“My name is Vedek Grigan. I married your parents right here in the temple, and then, a year later when they found out they were with child, I arranged to have them smuggled off Bajor.”

Laria leaped forward and wrapped her arms around him like she was meeting one of her own family.

He hugged her back and looked at her, still with a smile.

“What did they name you?”

“Amira Laria,” she said with tears forming in her eyes.

“Well, Laria, let this home of the Prophets be yours as well. Stay as long as you wish, but first, come with me.”

Grigan led Laria and Tigranian behind the sanctuary and into the vestry. He approached a narrow wooden door and produced a large key from his robes.

“I think you’ll want to see these,” he said as he unlocked it. Inside, they were confronted by a small stone room lined with wooden shelves stacked with ancient leather bound books.

“What is this?” Laria asked in wonder as the Vedek started to peruse the volumes.

“These are the records of Rakantha going back almost two thousand years. Ah, yes, here it is,” he said as he pulled a book the size of a briefcase off the shelf and placed it gently on a table. He carefully opened it to a page and pointed at the parchment.

“There they are,” he said as Laria looked down. In hand-written Bajoran script, were the signatures of her parents in the province’s marriage registry. “Amira Jion and Teesa Lanassa,” along with the date of their nuptials.

“By the Prophets,” Laria whispered as she stared down in disbelief. Grigan flipped back a few pages.

“And here are the names of your grandparents and their wedding dates.”

“Can I… can I look through the rest of the book?” Laria stammered almost beside herself.

“Of course, just be careful. It is very old.” Laria began flipping through the book as if it was made of precious glass. Tigranian and Grigan smiled as they saw her happiness in reading through the names.

“These were not easy to preserve during the Occupation. The Cardassians confiscated them to copy the family records and then destroyed them. Both me and my predecessors had to hide them in the old grain cellars to keep them from being discovered.”

As Laria continued her journey through her family’s past, Grigan stepped away and motioned for Tigranian to follow. They stepped outside the room just out of earshot.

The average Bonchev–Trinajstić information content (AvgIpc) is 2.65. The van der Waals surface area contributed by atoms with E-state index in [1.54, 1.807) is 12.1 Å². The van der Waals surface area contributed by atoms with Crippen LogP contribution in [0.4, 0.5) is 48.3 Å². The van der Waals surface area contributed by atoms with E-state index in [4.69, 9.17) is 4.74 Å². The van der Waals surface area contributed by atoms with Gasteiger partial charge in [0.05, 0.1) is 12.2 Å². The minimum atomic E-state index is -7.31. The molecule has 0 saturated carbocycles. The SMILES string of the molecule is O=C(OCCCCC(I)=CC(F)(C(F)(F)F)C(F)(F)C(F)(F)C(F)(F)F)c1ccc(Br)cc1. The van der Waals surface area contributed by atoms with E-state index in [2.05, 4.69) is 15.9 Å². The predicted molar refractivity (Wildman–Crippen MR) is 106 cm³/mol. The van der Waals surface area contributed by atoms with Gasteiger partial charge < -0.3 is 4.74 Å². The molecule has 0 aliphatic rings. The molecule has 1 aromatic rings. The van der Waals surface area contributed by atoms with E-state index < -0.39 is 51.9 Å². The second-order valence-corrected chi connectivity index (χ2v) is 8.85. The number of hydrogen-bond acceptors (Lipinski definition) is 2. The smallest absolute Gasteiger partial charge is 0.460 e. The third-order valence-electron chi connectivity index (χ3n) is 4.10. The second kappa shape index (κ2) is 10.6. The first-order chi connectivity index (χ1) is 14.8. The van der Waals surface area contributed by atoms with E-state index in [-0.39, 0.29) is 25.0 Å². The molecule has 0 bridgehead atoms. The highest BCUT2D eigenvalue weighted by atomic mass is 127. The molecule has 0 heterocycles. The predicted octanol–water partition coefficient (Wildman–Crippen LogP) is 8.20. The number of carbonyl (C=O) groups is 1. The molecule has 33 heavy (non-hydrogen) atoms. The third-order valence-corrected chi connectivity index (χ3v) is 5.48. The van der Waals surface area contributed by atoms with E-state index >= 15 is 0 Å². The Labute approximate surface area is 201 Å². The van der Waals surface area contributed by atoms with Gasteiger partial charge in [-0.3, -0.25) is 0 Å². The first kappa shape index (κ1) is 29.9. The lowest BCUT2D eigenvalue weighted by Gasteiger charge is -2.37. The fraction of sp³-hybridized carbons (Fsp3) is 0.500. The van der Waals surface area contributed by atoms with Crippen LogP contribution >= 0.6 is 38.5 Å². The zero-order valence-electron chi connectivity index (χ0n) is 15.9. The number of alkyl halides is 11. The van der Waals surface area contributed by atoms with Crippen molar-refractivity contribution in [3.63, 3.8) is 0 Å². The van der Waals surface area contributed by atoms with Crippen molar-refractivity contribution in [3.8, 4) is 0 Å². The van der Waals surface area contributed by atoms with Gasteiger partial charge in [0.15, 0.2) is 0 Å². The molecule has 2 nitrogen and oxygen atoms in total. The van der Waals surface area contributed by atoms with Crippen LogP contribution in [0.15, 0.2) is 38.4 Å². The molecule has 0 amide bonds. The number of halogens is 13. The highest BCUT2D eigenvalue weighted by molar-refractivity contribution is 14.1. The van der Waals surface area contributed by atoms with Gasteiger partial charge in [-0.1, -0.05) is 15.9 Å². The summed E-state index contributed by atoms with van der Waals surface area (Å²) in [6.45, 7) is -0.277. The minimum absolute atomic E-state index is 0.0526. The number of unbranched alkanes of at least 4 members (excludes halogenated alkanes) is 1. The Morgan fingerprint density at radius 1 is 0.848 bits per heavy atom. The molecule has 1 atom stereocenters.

The Vedek reached up and grabbed Tigranian’s ear. Then, he got a surprised look on his face.

“Remarkable…” he said softly as he released Tigranian’s lobe.

“What?” Tigranian.

“Like her, your pagh is strong…and like her, a piece of you is of Bajor. However, you are also something else.”

“How is that even possible?” Tigranian asked skeptically. “I’m a human from Earth.”

“The Emissary is human, but he is of Bajor. I don’t question the Prophets, I merely try to walk with them.”

Tigranian flashed him a look.

“You are very important to Laria, but for a reason she does not yet know.”

“What do you mean?”

“For centuries, her family has worked the land around us. Their d’jarra, their purpose, was to bring food to the people of Bajor. However, when the Cardassians destroyed this place, the Prophets placed a new purpose in her mother’s womb.” Grigan looked into Tigranian’s eyes.

“When you hear the war drums, your blood boils. The same is true of Laria. I felt it in your paghs. But others have taught you to control the fire. You must do the same for her. You must be her guide. She is capable of greatness, but also of terrible things if not placed on the right path.”

“Are you sure we’re both talking about the same woman here?”

“Tell me you have not seen it.”

Tigranian thought back to all their time on the holodeck together.

“Maybe I have, I’m not sure.”

“Well, I am. You must teach her as you were taught. Otherwise, she will destroy herself.”

* * * *

Laria and Tigranian walked hand in hand along Deep Space’s Nine Promenade.

“That was an amazing experience, Laria,” Tigranian said softly. “Seeing where you came from, seeing your planet, and sharing the whole experience with you. I had no idea Bajor was so beautiful.”